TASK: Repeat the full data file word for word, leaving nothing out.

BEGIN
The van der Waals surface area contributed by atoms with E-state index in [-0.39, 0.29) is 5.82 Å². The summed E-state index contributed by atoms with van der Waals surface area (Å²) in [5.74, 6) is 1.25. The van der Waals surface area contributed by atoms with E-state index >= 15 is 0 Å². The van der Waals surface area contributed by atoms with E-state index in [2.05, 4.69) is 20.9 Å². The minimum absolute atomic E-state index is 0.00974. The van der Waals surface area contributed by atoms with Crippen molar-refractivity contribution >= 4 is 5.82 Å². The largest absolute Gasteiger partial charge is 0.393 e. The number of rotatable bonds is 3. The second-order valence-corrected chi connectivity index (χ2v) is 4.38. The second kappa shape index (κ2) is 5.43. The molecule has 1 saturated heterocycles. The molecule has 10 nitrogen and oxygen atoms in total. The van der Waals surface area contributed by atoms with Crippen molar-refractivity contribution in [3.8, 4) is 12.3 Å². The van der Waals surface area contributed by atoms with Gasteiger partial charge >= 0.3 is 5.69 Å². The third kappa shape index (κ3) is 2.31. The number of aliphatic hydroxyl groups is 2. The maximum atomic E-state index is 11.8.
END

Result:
The van der Waals surface area contributed by atoms with E-state index in [-0.39, 0.29) is 5.82 Å². The summed E-state index contributed by atoms with van der Waals surface area (Å²) in [5.74, 6) is 1.25. The van der Waals surface area contributed by atoms with E-state index >= 15 is 0 Å². The van der Waals surface area contributed by atoms with E-state index in [2.05, 4.69) is 20.9 Å². The minimum absolute atomic E-state index is 0.00974. The van der Waals surface area contributed by atoms with Crippen molar-refractivity contribution >= 4 is 5.82 Å². The largest absolute Gasteiger partial charge is 0.393 e. The number of rotatable bonds is 3. The second-order valence-corrected chi connectivity index (χ2v) is 4.38. The second kappa shape index (κ2) is 5.43. The molecule has 1 saturated heterocycles. The molecule has 10 nitrogen and oxygen atoms in total. The van der Waals surface area contributed by atoms with Crippen molar-refractivity contribution in [3.8, 4) is 12.3 Å². The van der Waals surface area contributed by atoms with Gasteiger partial charge >= 0.3 is 5.69 Å². The third kappa shape index (κ3) is 2.31. The number of aliphatic hydroxyl groups is 2. The maximum atomic E-state index is 11.8.